A clinical study, conducted by Philips (Best, The Netherlands) and RealView Imaging, Ltd. (Yokneam, Israel) has shown the feasibility of using a special live three-dimensional (3D) holographic visualization and interaction technology to guide minimally invasive structural heart disease procedures. In the pilot study that included eight patients and was performed in cooperation with the Schneider Children’s Medical Center (Petach Tikva, Israel), RealView’s innovative visualization technology was employed to show interactive, real-time 3D holographic images obtained by Philips’ interventional X-ray and cardiac ultrasound systems. Physicians in the interventional team were able to view detailed dynamic 3D holographic images of the heart “floating in free space” during a minimally-invasive structural heart disease procedure, all the while viewing the patient’s heart on a 2D screen, without using special eyewear. The physicians were also able to influence the projected 3D heart structures by just touching the holographic volumes in front of them. The study’s findings revealed the potential of the technology to optimize the context and guidance of structural heart repairs. “The holographic projections enabled me to intuitively understand and interrogate the 3D spatial anatomy of the patient’s heart, as well as to navigate and appreciate the device-tissue interaction during the procedure,” said pediatric cardiologist and director of the Institute of Pediatric Cardiology at Schneider Children’s Medical Center, Dr. Einat Birk. “The ability to reach into the image and apply markings on the soft tissue anatomy in the X-ray and 3D ultrasound images would be extremely useful for guidance of these complex procedures,” added pediatric cardiologist and director of the Cardiac Catheterization Laboratories at Schneider Children’s Medical Center, Dr. Elchanan Bruckheimer. The findings of this one of a kind pilot study was presented by Bruckheimer at the 25th annual Transcatheter Cardiovascular Therapeutics (TCT) scientific symposium, held October 27-November 1, 2013, in San Francisco (CA, USA), and sponsored by the Cardiovascular Research Foundation. “Our ultimate goal is to create the future of healthcare by delivering innovative solutions that enhance clinical capabilities and improve patient outcomes. By teaming up with partners that share our passion for innovation, we have been able to demonstrate the feasibility and potential value of the world’s first holographic visualization technology targeted at guiding minimally invasive cardiac procedures, said general manager of integrated clinical solutions and marketing for imaging systems at Philips Healthcare, Bert van Meurs. Progress in image-guided treatment therapies for heart disease, from the opening of blocked coronary arteries to catheter ablation therapy for heart arrhythmias and catheter-based structural heart procedures (for example, heart valve replacements), have considerably raised the need for live 3D image guidance, to enhance present live 2D image guidance. Live X-ray and live 3D cardiac ultrasound imaging are usually used concurrently to guide minimally invasive structural heart repair procedures, with the ultrasound images supplying detailed insights into the heart’s soft tissue anatomy, and the X-ray imaging supplying visualization of catheters and heart implants. “I see clear indications that 3D medical holography will play an important role in medical imaging in the near future. With the advancement of live 3D imaging and increasing clinical evidence of its value for a variety of procedures, we are convinced that our holographic technology will further enhance 3D imaging and, most importantly, improve patient care,” said CEO of RealView Imaging, Aviad Kaufman. The technologic developments in the acquisition of live 3D images to guide minimally invasive procedures have also sparked the development of new ways to visualize the data. Following the promising findings produced by this pilot study, Philips and RealView Imaging will continue to examine the clinical benefits of incorporating live 3D imaging and medical holography, both in interventional cardiology and in other clinical ... Read more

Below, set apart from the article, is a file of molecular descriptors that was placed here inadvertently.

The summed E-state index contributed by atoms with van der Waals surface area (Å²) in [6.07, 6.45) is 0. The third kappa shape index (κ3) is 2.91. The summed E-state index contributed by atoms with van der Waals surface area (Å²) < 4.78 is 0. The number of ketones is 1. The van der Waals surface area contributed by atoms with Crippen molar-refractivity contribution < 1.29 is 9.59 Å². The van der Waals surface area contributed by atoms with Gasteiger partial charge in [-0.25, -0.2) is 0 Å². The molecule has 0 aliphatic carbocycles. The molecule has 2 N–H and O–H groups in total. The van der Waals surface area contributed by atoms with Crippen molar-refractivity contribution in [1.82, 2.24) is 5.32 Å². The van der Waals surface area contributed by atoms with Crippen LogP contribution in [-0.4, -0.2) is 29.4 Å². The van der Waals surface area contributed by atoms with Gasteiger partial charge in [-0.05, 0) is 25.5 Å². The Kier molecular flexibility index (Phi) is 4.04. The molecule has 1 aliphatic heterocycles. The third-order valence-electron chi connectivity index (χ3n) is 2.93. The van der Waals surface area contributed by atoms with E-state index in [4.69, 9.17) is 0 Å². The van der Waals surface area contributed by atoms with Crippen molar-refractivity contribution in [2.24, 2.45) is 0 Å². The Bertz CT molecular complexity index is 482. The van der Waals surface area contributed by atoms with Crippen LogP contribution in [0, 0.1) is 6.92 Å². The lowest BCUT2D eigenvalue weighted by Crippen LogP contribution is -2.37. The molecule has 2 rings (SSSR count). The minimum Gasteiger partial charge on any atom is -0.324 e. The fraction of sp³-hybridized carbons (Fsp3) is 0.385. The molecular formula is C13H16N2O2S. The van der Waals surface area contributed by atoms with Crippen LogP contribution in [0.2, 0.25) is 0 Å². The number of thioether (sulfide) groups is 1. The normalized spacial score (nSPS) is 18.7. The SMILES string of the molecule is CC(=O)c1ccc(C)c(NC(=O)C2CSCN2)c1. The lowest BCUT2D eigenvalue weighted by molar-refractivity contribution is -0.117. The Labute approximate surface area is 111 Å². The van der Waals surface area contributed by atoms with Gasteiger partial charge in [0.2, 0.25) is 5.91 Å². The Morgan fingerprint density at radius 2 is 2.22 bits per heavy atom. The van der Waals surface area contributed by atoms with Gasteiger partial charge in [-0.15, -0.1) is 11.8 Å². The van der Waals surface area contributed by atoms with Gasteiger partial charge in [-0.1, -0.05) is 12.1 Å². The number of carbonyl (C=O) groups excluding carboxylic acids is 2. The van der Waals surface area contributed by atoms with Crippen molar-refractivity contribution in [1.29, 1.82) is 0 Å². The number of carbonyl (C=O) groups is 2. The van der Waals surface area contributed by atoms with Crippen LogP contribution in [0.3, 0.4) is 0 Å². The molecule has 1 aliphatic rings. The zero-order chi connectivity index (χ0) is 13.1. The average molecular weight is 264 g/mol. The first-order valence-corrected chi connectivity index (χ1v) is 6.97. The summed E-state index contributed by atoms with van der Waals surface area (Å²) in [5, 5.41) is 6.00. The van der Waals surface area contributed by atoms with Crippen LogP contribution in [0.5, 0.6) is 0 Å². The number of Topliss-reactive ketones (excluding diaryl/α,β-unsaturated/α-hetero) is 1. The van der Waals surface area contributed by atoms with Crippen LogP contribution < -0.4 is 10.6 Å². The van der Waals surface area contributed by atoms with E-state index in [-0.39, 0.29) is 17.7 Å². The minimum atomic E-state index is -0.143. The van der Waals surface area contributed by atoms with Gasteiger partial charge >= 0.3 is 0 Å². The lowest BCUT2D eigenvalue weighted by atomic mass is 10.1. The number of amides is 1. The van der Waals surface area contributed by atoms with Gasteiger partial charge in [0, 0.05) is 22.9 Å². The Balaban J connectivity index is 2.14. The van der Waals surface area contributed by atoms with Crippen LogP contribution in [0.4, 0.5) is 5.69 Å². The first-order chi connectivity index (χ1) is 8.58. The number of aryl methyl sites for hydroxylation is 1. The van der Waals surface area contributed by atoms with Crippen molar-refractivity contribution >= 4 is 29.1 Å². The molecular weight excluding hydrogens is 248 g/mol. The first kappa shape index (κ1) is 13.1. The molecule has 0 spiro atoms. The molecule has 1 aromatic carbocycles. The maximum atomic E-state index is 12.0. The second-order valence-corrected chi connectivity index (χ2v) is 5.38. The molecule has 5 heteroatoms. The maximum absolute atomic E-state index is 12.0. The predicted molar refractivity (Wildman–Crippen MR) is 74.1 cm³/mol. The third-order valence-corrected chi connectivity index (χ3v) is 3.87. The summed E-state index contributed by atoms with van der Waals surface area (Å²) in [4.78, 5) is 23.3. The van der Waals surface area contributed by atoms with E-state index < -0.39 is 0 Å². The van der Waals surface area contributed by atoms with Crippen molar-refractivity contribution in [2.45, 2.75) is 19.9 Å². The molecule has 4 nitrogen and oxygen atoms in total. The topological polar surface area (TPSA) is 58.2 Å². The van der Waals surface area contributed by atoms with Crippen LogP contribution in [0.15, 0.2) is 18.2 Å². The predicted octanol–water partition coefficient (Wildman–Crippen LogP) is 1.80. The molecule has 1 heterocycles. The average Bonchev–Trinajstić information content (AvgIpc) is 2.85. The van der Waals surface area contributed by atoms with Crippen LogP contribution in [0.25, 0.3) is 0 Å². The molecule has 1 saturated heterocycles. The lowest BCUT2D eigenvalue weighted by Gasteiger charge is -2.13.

Regular use of FFR Linked with Improved PCI Results…